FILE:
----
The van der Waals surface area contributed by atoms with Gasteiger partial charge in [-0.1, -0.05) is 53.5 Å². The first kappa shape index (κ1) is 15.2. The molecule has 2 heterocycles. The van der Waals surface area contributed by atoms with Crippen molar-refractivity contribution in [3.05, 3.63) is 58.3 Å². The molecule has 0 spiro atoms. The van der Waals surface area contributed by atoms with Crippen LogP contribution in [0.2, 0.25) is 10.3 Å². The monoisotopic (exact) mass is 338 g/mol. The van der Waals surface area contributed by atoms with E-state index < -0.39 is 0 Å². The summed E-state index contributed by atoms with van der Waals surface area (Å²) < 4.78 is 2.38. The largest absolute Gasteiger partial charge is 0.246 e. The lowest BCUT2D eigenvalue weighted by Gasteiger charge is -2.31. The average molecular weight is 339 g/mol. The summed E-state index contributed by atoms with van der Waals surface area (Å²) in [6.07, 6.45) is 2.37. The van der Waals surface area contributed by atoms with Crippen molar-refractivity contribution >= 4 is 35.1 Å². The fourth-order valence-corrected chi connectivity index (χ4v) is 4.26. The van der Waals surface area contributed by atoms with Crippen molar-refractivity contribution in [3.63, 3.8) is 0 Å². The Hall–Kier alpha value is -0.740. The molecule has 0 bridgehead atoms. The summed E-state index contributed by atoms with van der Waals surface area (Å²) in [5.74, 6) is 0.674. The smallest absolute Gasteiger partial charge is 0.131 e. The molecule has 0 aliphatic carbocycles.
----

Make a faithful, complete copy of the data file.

The van der Waals surface area contributed by atoms with Gasteiger partial charge in [-0.1, -0.05) is 53.5 Å². The first kappa shape index (κ1) is 15.2. The molecule has 2 heterocycles. The van der Waals surface area contributed by atoms with Crippen molar-refractivity contribution in [3.05, 3.63) is 58.3 Å². The molecule has 0 spiro atoms. The van der Waals surface area contributed by atoms with Crippen LogP contribution in [0.2, 0.25) is 10.3 Å². The monoisotopic (exact) mass is 338 g/mol. The van der Waals surface area contributed by atoms with E-state index < -0.39 is 0 Å². The summed E-state index contributed by atoms with van der Waals surface area (Å²) < 4.78 is 2.38. The largest absolute Gasteiger partial charge is 0.246 e. The lowest BCUT2D eigenvalue weighted by Gasteiger charge is -2.31. The average molecular weight is 339 g/mol. The summed E-state index contributed by atoms with van der Waals surface area (Å²) in [6.07, 6.45) is 2.37. The van der Waals surface area contributed by atoms with Crippen molar-refractivity contribution >= 4 is 35.1 Å². The fourth-order valence-corrected chi connectivity index (χ4v) is 4.26. The van der Waals surface area contributed by atoms with Crippen molar-refractivity contribution in [3.63, 3.8) is 0 Å². The Hall–Kier alpha value is -0.740. The molecule has 0 bridgehead atoms. The summed E-state index contributed by atoms with van der Waals surface area (Å²) in [5.74, 6) is 0.674. The smallest absolute Gasteiger partial charge is 0.131 e. The molecule has 0 aliphatic carbocycles.